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The two presidential hopefuls in Cyprus wound up their campaigns with a televised debate on Friday aiming to convince voters they can secure a vital EU bailout to lift the island out of a crippling economic crisis.
A second-round runoff on Sunday being closely watched in European capitals pits rightwing opposition leader Nicos Anastasiades against Stavros Malas, who is backed by the communist party in power during the economic downturn, Akel.
"We have sounded out countries for a short-term bridging loan for public finances to give us breathing space to negotiate a (bailout) memorandum," said frontrunner Anastasiades in the debate.
He agreed with "de-nationalising state companies which have outlived their usefulness" but not "profit-making" utilities.
Malas in contrast said he would accept a lower figure for the bailout but ruled out privatisation.
"If we get money based on the baseline scenario for the banks, there is no need for privatisation," he said.
Anastasiades, 66, favours a swift bailout agreement and says he accepts the harsh measures required to secure it, while Malas has campaigned on a pro-bailout but anti-austerity ticket.
"These are the most crucial elections in our history," Anastasiades told supporters earlier on the last day of campaigning.
Malas, stigmatised by holding a ministerial portfolio in the outgoing administration, told his final rally that the Mediterranean island can face up to its economic problems "by returning to the road of growth".
Anastasiades took 45.46 percent of the vote in a first round on February 17, well ahead of the 26.91 percent polled by Malas, but short of the 50 percent required to secure an outright victory.
The third-placed candidate in the first round, former foreign minister George Lillikas, declined to endorse either candidate this week.
Friday's televised debate in Nicosia came against a backdrop of grim economic news, after the European Commission predicted the Cyprus economy will shrink 3.5 percent in 2013 after a 2.3 percent contraction last year.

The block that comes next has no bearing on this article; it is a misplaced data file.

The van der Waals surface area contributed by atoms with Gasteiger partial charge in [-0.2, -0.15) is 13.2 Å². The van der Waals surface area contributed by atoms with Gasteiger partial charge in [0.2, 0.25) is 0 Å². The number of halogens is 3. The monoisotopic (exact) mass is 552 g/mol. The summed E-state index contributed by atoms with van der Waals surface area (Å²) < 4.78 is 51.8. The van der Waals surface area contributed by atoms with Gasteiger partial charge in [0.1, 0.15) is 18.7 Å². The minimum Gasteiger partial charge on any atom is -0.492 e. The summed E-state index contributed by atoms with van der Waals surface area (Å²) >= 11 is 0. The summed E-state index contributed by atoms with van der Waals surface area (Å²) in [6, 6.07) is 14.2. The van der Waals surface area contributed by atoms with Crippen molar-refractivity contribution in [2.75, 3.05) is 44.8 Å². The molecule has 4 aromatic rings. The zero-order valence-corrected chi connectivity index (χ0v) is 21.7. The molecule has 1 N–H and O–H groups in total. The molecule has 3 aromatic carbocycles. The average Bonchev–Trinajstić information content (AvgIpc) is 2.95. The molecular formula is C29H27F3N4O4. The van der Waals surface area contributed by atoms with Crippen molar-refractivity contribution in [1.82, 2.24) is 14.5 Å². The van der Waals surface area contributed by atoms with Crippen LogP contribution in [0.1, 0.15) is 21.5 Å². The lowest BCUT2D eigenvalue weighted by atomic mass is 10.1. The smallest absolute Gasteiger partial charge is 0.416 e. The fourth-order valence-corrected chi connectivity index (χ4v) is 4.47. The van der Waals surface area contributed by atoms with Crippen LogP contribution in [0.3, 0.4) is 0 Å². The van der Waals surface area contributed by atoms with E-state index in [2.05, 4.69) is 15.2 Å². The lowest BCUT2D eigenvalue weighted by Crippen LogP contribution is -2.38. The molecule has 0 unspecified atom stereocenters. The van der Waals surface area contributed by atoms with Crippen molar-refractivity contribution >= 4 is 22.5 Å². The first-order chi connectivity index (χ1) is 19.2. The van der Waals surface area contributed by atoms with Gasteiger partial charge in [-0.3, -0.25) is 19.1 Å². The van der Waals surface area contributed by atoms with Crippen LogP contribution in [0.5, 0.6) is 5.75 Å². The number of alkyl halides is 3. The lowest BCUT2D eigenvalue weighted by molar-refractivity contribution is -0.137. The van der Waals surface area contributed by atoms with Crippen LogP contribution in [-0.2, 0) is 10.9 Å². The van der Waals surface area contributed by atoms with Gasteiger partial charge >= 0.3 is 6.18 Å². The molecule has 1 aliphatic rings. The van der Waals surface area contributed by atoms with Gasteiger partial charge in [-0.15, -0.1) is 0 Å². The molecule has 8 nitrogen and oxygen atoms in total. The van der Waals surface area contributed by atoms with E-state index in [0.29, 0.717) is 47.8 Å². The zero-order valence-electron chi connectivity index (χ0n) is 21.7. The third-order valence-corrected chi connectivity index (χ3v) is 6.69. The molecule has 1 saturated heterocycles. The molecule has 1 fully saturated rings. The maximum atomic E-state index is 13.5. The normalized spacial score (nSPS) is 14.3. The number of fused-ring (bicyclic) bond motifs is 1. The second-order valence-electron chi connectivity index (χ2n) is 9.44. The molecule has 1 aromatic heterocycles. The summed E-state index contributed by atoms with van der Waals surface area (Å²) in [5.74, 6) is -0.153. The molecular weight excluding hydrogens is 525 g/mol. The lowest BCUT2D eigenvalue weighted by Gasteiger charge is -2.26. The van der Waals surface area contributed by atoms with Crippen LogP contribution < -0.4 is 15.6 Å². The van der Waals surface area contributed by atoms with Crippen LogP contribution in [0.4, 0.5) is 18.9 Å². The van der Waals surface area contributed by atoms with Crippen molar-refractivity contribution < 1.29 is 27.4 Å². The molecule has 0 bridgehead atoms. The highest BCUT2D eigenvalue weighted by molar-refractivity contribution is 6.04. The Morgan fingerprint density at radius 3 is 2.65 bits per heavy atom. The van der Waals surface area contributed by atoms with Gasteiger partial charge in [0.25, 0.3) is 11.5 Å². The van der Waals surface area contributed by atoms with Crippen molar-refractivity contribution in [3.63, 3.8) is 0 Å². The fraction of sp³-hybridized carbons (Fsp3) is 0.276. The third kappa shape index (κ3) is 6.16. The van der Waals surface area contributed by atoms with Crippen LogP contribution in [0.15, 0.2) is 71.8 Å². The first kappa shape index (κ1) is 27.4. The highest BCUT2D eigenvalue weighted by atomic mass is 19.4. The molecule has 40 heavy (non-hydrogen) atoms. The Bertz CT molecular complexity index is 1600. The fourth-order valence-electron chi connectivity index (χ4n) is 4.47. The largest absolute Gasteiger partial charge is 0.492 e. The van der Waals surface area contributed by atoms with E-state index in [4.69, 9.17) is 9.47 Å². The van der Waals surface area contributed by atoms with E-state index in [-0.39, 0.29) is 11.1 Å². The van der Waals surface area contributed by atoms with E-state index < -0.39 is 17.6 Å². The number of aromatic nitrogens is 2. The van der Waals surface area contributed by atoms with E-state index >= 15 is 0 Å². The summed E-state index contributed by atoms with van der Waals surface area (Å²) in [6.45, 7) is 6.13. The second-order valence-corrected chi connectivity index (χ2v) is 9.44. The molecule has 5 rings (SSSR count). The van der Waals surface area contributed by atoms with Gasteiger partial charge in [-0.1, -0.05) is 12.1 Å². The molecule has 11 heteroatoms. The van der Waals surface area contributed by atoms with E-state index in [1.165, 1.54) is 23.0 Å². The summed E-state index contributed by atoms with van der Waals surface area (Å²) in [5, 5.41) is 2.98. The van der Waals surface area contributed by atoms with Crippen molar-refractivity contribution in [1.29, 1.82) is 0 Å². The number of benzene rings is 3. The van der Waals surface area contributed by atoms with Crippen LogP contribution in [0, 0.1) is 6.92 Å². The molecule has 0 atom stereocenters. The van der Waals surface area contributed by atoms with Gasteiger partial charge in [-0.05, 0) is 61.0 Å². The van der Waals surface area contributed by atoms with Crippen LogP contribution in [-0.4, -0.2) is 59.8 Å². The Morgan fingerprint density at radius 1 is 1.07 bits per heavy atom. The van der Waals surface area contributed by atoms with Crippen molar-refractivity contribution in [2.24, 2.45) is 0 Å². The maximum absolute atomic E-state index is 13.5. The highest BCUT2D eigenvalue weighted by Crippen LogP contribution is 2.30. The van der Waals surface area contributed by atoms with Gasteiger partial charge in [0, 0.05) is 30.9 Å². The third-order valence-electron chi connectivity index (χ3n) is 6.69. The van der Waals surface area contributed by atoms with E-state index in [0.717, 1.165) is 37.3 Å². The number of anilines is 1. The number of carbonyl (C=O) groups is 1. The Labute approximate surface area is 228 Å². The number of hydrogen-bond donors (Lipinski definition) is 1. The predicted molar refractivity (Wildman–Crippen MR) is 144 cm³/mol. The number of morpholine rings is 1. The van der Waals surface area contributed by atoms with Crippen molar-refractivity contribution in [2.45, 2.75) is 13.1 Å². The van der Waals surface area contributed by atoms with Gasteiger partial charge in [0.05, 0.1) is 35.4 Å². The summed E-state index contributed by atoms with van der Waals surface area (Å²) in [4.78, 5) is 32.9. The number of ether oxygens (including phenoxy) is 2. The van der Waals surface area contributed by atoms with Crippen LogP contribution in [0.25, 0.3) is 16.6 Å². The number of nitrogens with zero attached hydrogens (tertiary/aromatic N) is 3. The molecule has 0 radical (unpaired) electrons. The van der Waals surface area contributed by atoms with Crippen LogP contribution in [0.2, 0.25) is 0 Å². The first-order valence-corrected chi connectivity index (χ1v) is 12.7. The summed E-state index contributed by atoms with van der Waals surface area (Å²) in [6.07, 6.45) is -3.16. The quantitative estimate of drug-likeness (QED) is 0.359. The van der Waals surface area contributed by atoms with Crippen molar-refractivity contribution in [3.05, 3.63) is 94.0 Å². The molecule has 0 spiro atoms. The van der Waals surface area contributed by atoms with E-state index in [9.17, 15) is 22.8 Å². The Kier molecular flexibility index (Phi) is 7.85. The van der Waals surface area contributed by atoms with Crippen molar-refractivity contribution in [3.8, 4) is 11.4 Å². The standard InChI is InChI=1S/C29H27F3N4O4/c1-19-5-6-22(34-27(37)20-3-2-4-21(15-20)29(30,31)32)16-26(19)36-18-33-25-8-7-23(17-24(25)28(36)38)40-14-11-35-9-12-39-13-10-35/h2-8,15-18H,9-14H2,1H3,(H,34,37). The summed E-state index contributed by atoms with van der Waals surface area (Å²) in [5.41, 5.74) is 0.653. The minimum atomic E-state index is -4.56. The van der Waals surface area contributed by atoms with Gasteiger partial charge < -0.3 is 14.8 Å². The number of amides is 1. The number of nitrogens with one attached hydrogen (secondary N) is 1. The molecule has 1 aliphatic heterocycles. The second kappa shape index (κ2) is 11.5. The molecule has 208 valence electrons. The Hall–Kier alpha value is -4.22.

"Projections of the economic outlook for 2013 and 2014 point to a prolonged recession, due to further declines in domestic demand and investment activity," it said in its winter report.
It said the economy would continue to shrink until 2016.
The election is seen as one of the most important since independence from Britain in 1960, and unlike previous polls on the normally affluent but divided island it has focused on the economy rather than reunification efforts.
If Anastasiades, who has close relations with Germany's Chancellor Angela Merkel, is elected, "there are chances of a good climate and understanding between Nicosia and Brussels," said political analyst Christopheros Christophorou.
Eurozone finance ministers have deferred a decision on the terms for an estimated 17-billion-euro ($23-billion) bailout package until after the election.
President Demetris Christofias sought a bailout in June and talks dragged on as the outgoing leader resisted EU pressure to privatise profitable state companies, and instead reopened talks with Russia on topping up a 2.5 billion euro loan.
Cyprus's banking system needs up to nine billion euros as part of the EU bailout.
The international community will also expect the next Greek Cypriot leader to pick up the pieces of a deadlocked UN push for reconciling both sides of the island.
Cyprus has been divided since 1974 when Turkish troops invaded and seized its northern third in response to an Athens-inspired coup aimed at uniting the island with Greece.
Turkey says it is seeking a "serious counterpart" to emerge from the vote. "I believe Christofias was a big joke," Turkey's European Union Affairs Minister Egemen Bagis told AFP this week.